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Always sleeping and info on looking but not seeing

Discussion in 'I have a partner with dementia' started by 1mindy, Jul 22, 2015.

  1. 1mindy

    1mindy Registered User

    Jul 21, 2015
    539
    Female
    Shropshire
    Hi . I am new here but have posted a bit on other threads.
    Just wondered if anyone had experience of constant sleep. My other half sleepe really well at night, gets up has breakfast sleeps in the chair , lunch time comes he sleeps for a couple of hours in the chair. Evening sleeps in front of the TV then off to bed. Everything I read talks of not sleeping.

    Just as an aside when the MH Nurse came the other day I mentioned to him that if I point things out to my husband , say the huge poppy plant with massive flowers which are in a bed three feet from the window he seems to look but not see, this is with everything I point to he looks but doesnt see. I knew it wasnt his eyesight as that is perfect. The Nurse said it was because the message from his eyes was not reaching his brain. When I asked if this was not a bit dangerous for driving he said " I suppose so ".
    Currently his driving licence with the DVLA it will be interesting to see if he gets it back ( no pun intended )
     
  2. chris53

    chris53 Registered User

    Nov 9, 2009
    2,929
    London
    Hi mindy, just wanted to welcome you to Talking Point:)constant sleeping can go hand in hand with dementia, both my mum and mum in law seem to sleep for england since their journey into dementia world, I look at it as the brain is not working properly and it needs to rest more:( with not seeing things, looking but not seeing i have noticed this with my mum, especially when she reads anything, she reads from the bottom up..so a bit of guesswork involved when she tells me about something she has read, agree with the comment the nurse said, although surprised with the very laid back remark from him regarding driving:eek:I hope you find a lot of help here, and do keep in touch.
    Take care
    Chris
     
  3. Gigglemore

    Gigglemore Registered User

    Oct 18, 2013
    526
    British Isles
    Hi Mindy

    My Mum had good eyesight but also started failing to register what was in front of her, I have read on the main website somewhere that this is a symptom for some with dementia.

    Does your husband still actually drive? If so, it sounds very scary that he might not notice pedestrians on a crossing etc. Hope you can find some way to dissuade him.
    Best wishes.
     
  4. 1mindy

    1mindy Registered User

    Jul 21, 2015
    539
    Female
    Shropshire
    Yes he still drives. The missing people cars at junctions is my concern. His licence is reviewed every year and it is with DVLA at the moment. I filled in the renewal and said his memory was worse. I have no idea who they then go to for further info. He may of course get it back. He thinks he is fine to drive. I always drive if we go out together.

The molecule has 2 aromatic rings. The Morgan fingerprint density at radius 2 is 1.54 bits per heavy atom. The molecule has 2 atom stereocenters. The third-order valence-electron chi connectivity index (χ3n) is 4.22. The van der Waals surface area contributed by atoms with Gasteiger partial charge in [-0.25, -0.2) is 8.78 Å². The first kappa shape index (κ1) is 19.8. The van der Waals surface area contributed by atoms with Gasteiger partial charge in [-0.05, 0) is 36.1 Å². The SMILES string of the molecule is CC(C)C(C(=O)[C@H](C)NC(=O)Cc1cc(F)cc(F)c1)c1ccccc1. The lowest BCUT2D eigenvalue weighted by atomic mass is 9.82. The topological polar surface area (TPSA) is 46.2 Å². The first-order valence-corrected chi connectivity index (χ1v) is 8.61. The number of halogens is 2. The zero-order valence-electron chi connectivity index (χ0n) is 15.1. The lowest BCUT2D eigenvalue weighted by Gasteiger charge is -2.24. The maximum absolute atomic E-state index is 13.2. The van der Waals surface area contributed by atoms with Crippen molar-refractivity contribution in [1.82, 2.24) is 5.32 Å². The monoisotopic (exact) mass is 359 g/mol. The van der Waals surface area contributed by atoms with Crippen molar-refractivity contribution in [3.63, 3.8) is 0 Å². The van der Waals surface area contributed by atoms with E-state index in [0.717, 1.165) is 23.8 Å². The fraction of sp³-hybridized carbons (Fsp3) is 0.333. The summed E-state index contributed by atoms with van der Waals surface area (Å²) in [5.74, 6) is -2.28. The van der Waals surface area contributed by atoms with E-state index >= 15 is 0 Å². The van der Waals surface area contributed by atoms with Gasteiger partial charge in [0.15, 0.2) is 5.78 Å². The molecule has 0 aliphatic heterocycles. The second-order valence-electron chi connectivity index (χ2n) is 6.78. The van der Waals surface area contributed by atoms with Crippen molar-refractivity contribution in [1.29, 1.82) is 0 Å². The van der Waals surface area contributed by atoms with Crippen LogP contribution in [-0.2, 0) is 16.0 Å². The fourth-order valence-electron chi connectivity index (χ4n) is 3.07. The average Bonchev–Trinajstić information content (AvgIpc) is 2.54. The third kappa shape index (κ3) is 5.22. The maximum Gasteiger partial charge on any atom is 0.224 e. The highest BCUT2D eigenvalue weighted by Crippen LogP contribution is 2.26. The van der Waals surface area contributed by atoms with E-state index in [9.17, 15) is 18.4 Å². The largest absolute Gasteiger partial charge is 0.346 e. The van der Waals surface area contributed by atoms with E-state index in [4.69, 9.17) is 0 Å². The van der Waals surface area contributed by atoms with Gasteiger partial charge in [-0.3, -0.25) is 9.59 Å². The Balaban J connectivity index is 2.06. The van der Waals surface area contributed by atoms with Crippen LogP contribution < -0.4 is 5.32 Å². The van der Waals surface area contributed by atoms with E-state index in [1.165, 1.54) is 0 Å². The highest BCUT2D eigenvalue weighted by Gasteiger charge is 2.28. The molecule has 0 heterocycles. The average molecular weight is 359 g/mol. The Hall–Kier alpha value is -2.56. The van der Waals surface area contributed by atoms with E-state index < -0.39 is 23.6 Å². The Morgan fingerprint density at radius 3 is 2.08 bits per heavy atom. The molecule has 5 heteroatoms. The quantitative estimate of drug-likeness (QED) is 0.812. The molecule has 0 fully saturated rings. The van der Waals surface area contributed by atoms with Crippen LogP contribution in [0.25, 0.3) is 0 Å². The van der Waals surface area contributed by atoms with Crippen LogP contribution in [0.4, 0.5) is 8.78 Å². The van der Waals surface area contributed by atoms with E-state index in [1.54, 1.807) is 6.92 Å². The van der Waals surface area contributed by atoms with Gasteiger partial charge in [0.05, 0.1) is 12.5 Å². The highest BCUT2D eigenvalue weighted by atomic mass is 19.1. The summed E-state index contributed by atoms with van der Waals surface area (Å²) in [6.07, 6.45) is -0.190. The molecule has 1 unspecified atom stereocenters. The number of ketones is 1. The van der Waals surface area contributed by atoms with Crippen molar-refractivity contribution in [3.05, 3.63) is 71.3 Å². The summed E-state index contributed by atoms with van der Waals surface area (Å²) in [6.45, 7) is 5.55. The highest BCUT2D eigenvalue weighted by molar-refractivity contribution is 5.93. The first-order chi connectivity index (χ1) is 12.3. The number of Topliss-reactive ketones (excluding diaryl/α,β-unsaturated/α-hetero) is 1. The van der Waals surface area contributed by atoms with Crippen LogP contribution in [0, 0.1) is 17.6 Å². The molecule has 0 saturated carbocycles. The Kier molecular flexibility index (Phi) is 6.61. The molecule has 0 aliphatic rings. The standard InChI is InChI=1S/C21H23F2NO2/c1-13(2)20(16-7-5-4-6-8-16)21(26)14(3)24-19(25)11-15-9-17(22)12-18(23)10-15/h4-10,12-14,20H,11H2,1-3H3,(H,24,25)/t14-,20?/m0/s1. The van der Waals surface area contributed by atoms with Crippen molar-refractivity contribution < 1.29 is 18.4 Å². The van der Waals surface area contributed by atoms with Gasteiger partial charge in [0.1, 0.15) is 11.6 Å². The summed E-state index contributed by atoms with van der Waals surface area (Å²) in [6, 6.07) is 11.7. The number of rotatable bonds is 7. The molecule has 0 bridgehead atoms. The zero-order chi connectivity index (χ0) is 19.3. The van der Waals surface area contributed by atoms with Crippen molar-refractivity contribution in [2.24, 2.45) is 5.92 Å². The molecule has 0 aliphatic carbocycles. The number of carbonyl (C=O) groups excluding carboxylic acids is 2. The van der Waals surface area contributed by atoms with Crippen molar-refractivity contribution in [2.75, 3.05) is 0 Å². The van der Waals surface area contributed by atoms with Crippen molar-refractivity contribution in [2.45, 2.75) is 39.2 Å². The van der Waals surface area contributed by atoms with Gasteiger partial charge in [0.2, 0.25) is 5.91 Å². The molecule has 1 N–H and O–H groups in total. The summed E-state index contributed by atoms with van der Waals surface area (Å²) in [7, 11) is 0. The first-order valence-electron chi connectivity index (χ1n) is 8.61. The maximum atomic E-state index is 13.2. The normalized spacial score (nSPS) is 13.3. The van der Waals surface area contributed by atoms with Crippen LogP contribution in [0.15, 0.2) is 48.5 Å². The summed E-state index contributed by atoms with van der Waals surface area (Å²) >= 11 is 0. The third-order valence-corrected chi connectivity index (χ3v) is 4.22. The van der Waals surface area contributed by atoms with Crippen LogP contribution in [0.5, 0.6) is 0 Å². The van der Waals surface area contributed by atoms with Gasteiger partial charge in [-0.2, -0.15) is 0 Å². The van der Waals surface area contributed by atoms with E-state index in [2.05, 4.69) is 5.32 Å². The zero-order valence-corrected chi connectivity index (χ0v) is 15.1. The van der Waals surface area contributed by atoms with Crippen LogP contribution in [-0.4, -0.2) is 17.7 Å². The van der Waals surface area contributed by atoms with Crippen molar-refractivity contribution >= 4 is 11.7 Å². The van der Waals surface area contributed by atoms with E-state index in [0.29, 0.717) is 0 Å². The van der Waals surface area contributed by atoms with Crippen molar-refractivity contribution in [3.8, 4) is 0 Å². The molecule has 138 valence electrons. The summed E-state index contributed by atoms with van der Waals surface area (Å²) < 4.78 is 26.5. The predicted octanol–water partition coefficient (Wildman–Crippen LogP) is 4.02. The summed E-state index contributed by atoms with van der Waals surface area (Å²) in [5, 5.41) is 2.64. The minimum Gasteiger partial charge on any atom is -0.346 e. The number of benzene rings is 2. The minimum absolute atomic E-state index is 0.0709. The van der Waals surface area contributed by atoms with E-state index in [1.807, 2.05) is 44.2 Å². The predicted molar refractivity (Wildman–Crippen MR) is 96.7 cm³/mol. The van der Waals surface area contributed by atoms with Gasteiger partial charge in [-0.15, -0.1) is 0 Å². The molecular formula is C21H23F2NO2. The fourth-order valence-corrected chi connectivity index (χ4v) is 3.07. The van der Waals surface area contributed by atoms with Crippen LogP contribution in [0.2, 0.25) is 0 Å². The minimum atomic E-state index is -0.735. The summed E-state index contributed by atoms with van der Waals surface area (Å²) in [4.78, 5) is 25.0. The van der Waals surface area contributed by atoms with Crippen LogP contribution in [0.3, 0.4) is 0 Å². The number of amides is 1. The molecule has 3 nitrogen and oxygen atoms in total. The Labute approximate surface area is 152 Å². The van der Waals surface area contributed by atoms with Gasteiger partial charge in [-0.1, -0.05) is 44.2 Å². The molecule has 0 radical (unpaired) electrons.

5. 1mindy

    1mindy Registered User

    Jul 21, 2015
    539
    Female
    Shropshire
    On that does help as I was concerned about the sleep thing. If the comment from the nurse concerned you he also said ." of course there is not much we can do to help as it is patient lead and your husband does not want anything from us at the moment " This followed a 30 min chat with my husband without me present ,my husband did not want me there ,so who knows what was said . Hence why I feel quite alone and think that whilst the rhetoric is there the actions are not.
     
  6. angiebails

    angiebails Registered User

    Oct 8, 2009
    227
    crewe
    My OH is doing exactly that. He spends more and more time asleep. Not that I am complaining as not long ago his aggression and hatred for me was too much too take so I am enjoying the rest but when it comes to seeing things it is hard to believe that you describe something so near in such detail I blind person could see and they don't. I have to try and remember not to point anything out as it just ends in frustration for both of us.
    As too the driving this is more serious. My OH insisted he could still drive. Each year his licence was up for renewal and he knew he was still able to drive by law even though his actual licence was with the DVLA for renewal. The consultant asked him at his appointment whether he was still driving to which he replied yes. The consultant then turned to me and asked me if he was a safe driver. I was stunned and nodded my head, what was I meant to say when my husband was sat looking at me and at that time the consultant knew he was violent and trying to kill me.
    DVLA issued a new licence and I was petrified to go out with him, he crashed the car over a traffic island because he didn't see it and blamed me for not telling him that it was there. His daughter in law then got the car repaired for him as I refused. So I refused to go with him. Then next he drove the car straight into the garage damaging the car and the garage. More expense.
    So please do all you can to stop him driving as you are so right and there is a form you can fill in to tell the DVLA.
    https://emaildvla.direct.gov.uk/emaildvla/cegemail/dvla/en/drivers_med_03.html
    It is anonymous so they won't know it's come from you then as time goes by they do actually decide for themselves not to drive as they lose there confidence. Sorry to go on but I realise my husband could of killed someone and I did all I could to stop him driving before it was too late. Shame his family didn't think the same when they told him his driving was good having spent 10 minutes with him.


    Sent from my iPad using Talking Point
     
  7. Testona

    Testona Registered User

    Jul 21, 2015
    29
    Abergavenny
    My father has the same thing going on with not seeing what he is looking at. He has difficulty with telling the time. He can't judge the size of food portions. He tells you that X is not there and when you go to look it's staring you in the face. I spend all day looking for his glasses.
     
  8. Sue J

    Sue J Registered User

    Dec 9, 2009
    8,041
    I have learnt that in bad phases I cannot see something even if I know it is there. I am by nature a tidy person and put things where they belong. But in bad phases when my brain is 'misfiring' or whatever it is doing I cannot see things . This is what adds to distress and frustration and also to paranoia because 'who has moved it'. When the phase passes I find the 'thing' where it always was, so 'who' put it back? That is the tricks that are played on the mind by the damaged brain. Having observed and lived with my symptoms for over 5 years I have learnt to try and make my environment as simple as possible and not to stress when I am in a bad phase, the latter far easier said than done as brain when not functioning on 'normal' things can be having a whale of a time hallucinating or just dealing with immediate environment, made worse if non understanding people around, so living alone is a blessing in such circumstances. I have always had insight into my condition and am aware that this may be because I am younger and so am aware of the forced changes it has made to my life. Living alone will get harder though I know but talking about my symptoms to those who help me and are able to listen, helps me greatly as it affirms I cannot help it, I am not one to ask for help if I can do something myself. Part of the battle of acceptance is getting others to understand the severity of the symptoms and finding a way together that will help, different for everyone. Probably repeated myself in there but brain in a bit of a jumble today.